How I became equal

From 36ixty.wordpress.com

Overwhelmingly, my life as a girl growing towards womanhood had been one of anger and resentment. Anger, due to all of the things thrown at me just for being born a woman, and resentment to all the men and women who attempted to ‘correct’ my views, and who attempted to tell me what my ‘place’ in society was. More than deeply offended, I fought back, I was vocal, and I hated.

But today, I am no longer fighting with people and I no longer hate. A change happened deep inside of me, and it was strong, pervasive, and a little profound to try to explain, but If you asked, I would say: life happened, and it taught me that I wasn’t a victim.

I was no longer at the ‘losing’ end, because I chose to play an altogether different game. Today, while what’s important to the world revolves around getting a good job, status, recognition and money, I questioned, what if the world’s values shifted? What if what was important suddenly became about the family, the ability to raise children right, or keeping the family together? What if men and women both thought that should come first? Being at home, wouldn’t be demeaning, it would be the highest honor, and men would be clamoring at the chance to be the best in this. Perhaps the world would be drastically different, and women would come out on top.

It started to make sense. How much of our dominant ideologies have pervaded society, and how much we don’t have to give in to those faulted ideals. Why did I have to be defined by what the world’s version of success was? I don’t.

When I imagine a world like this, it seems almost too far fetched, because such a world involves rewriting history and altering human nature. I imagine it being the world God intended, where our relationships- with God and with each other was the only thing that mattered. I’m convinced that at the end of the day, when we’re at our deathbeds, we don’t hear people saying “I wish I spent more time at work…”, more often than not, its “I wish I had spent more time with my family.”

So many men forget, realize it too late, and do not get this privilege. There are so many boys that hate their fathers, and while these issues are more complicated than what I’m about to say next, but much of the world’s social problems comes from the fact that we’re too busy chasing down these ‘successes’.

When I finally realized this, I was finally free. I finally understood that I didn’t have to be a victim or be at the losing end, and if only women everywhere started valuing this instead of being defined by what men thought was important.

Shortly after this, a second change happened in my life- it was when I started to see my weaknesses as not a result of my gender, but because I, myself hadn’t put in the same amount of effort it takes for me to be better. In many instances, if a boy had won, it was most likely because he deserved it. He had put more work in it, and this does not mean I am less, It only means I needed to work harder.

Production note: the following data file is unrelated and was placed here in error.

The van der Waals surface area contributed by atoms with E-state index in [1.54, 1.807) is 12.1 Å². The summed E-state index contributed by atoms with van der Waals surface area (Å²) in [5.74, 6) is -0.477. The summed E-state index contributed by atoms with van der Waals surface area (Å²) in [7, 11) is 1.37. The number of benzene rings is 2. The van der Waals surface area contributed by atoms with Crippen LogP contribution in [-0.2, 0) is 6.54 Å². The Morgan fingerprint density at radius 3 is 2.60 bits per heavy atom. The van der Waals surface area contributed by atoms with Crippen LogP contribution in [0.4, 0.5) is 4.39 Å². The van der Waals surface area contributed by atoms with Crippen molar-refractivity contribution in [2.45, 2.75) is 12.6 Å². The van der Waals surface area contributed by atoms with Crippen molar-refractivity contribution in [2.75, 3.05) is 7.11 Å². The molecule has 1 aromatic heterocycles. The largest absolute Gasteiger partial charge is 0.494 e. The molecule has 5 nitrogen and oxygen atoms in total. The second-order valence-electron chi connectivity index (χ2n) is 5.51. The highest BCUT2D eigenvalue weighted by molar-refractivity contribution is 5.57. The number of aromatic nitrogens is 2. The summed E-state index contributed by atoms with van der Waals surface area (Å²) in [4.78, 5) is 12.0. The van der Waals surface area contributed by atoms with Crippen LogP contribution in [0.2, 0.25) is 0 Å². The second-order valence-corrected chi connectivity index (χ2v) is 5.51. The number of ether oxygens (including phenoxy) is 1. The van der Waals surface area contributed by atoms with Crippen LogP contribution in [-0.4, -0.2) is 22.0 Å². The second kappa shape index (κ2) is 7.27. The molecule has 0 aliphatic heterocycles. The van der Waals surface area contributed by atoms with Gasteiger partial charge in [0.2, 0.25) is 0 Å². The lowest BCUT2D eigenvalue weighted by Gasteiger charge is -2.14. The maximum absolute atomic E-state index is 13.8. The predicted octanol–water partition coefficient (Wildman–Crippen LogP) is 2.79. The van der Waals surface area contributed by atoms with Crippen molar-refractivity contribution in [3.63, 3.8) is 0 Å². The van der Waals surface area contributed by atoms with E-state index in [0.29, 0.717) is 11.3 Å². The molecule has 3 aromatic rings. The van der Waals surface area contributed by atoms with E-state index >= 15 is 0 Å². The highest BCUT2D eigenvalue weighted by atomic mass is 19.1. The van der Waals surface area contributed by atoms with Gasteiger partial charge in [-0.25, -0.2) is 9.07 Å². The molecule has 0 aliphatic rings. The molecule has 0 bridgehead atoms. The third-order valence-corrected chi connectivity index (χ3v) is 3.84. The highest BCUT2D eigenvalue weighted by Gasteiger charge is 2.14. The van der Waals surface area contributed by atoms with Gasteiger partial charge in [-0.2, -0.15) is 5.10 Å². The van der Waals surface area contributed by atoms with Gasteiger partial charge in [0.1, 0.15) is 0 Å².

So today, I am equal. I am no longer less, and because I am no longer less, I have the ability to give-To love my boys as I do my girls, and to want the same for my men as I do my women. I worry for my men today, because while changes are happening for women, a change is happening to our men too as a result of this newfound empowerment. Though I understand how the “women are better than men” dialogic came about, meant to offer some sort of balance to counter centuries worth of suppression and misogyny, its also come to a point that our men start to actually believe it, throw in the towel and go, ” okay you really are better… so you do it.” This isn’t a future I want to see for any of my men. The strength of a woman should not and does not mean a lessening of a man’s, just as how it should not and does not mean a lessening of a woman’s. When I think about this, I think about my 14 year old brother, I think about my guy friends, who I love like brothers…

In any change, both men and women need to act, work, and believe collectively for a powerful movement. Strength isn’t strength when its at the expense of one’s weakness.

I feel like I have to clarify many things (because this is the internet and people often take this as a challenge to find fault in everything):

1) Women still experience many inequalities in the workplace and I can’t discount how many women today still suffer as a result of them being born, a woman. Issues of women’s health, and sexuality rights are still being marginalized and falling to second-place in its list of importance in the international community, giving way to other ‘popular’ human rights causes. For example, the lack of proper maternity care is still an epidemic that rages throughout much of the lower-income nations. If a man experienced the same problems just for performing their reproductive function, I doubt the International community would ignore it. Women in much of the world do not have a choice to work or stay at home. They don’t have a choice to live right at all.

2) Also, I am by no means saying that women should all aspire to return to family life and raising children (though if you want to I rejoice with you). Despite saying all this, I still want to climb the career ladder, this is still the way our world works. I’m just saying how what I view as important has changed, and if the world puts this as important too, we wouldn’t be so angry when someone says ” Just go home and raise the kids.”, it would be the equivalent of ” Just go to your big office with the view and be a CEO”. Yes, I will raise the kids. I will indeed.

3) I understand in my last line, that the opposite had been true. How the strength of a man was used to dominate, but we as women have a choice to take the high road and to be better than that, to learn from history and to be … better.

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